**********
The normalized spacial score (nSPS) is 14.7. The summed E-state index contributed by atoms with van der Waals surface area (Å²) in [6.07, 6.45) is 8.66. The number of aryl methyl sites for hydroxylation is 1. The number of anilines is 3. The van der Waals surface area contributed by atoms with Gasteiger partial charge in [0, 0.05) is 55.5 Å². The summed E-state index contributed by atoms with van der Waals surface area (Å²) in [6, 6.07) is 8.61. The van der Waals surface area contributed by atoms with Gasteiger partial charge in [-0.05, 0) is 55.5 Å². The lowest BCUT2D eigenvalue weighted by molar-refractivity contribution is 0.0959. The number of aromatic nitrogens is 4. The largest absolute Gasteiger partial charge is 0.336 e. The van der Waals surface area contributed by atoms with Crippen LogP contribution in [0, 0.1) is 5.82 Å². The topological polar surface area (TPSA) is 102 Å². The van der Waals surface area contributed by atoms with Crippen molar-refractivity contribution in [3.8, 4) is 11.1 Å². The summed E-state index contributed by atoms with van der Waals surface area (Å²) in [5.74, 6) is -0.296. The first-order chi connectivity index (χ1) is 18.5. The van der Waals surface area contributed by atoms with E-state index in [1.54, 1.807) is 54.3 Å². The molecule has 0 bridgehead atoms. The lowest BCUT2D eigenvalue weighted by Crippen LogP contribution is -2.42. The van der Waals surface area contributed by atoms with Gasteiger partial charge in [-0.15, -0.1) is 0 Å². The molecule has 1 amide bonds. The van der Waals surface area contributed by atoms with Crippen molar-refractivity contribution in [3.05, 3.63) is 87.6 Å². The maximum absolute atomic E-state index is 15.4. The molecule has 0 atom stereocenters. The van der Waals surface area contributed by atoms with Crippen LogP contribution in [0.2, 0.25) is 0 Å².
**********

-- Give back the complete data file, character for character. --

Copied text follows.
The normalized spacial score (nSPS) is 14.7. The summed E-state index contributed by atoms with van der Waals surface area (Å²) in [6.07, 6.45) is 8.66. The number of aryl methyl sites for hydroxylation is 1. The number of anilines is 3. The van der Waals surface area contributed by atoms with Gasteiger partial charge in [0, 0.05) is 55.5 Å². The summed E-state index contributed by atoms with van der Waals surface area (Å²) in [6, 6.07) is 8.61. The van der Waals surface area contributed by atoms with Gasteiger partial charge in [-0.05, 0) is 55.5 Å². The lowest BCUT2D eigenvalue weighted by molar-refractivity contribution is 0.0959. The number of aromatic nitrogens is 4. The largest absolute Gasteiger partial charge is 0.336 e. The van der Waals surface area contributed by atoms with Crippen LogP contribution in [0, 0.1) is 5.82 Å². The topological polar surface area (TPSA) is 102 Å². The van der Waals surface area contributed by atoms with Crippen molar-refractivity contribution in [3.8, 4) is 11.1 Å². The summed E-state index contributed by atoms with van der Waals surface area (Å²) in [5.74, 6) is -0.296. The first-order chi connectivity index (χ1) is 18.5. The van der Waals surface area contributed by atoms with E-state index in [1.54, 1.807) is 54.3 Å². The molecule has 0 bridgehead atoms. The lowest BCUT2D eigenvalue weighted by Crippen LogP contribution is -2.42. The van der Waals surface area contributed by atoms with Gasteiger partial charge in [-0.15, -0.1) is 0 Å². The molecule has 1 amide bonds. The van der Waals surface area contributed by atoms with Crippen molar-refractivity contribution in [3.05, 3.63) is 87.6 Å². The maximum absolute atomic E-state index is 15.4. The molecule has 0 atom stereocenters. The van der Waals surface area contributed by atoms with Crippen LogP contribution in [0.2, 0.25) is 0 Å².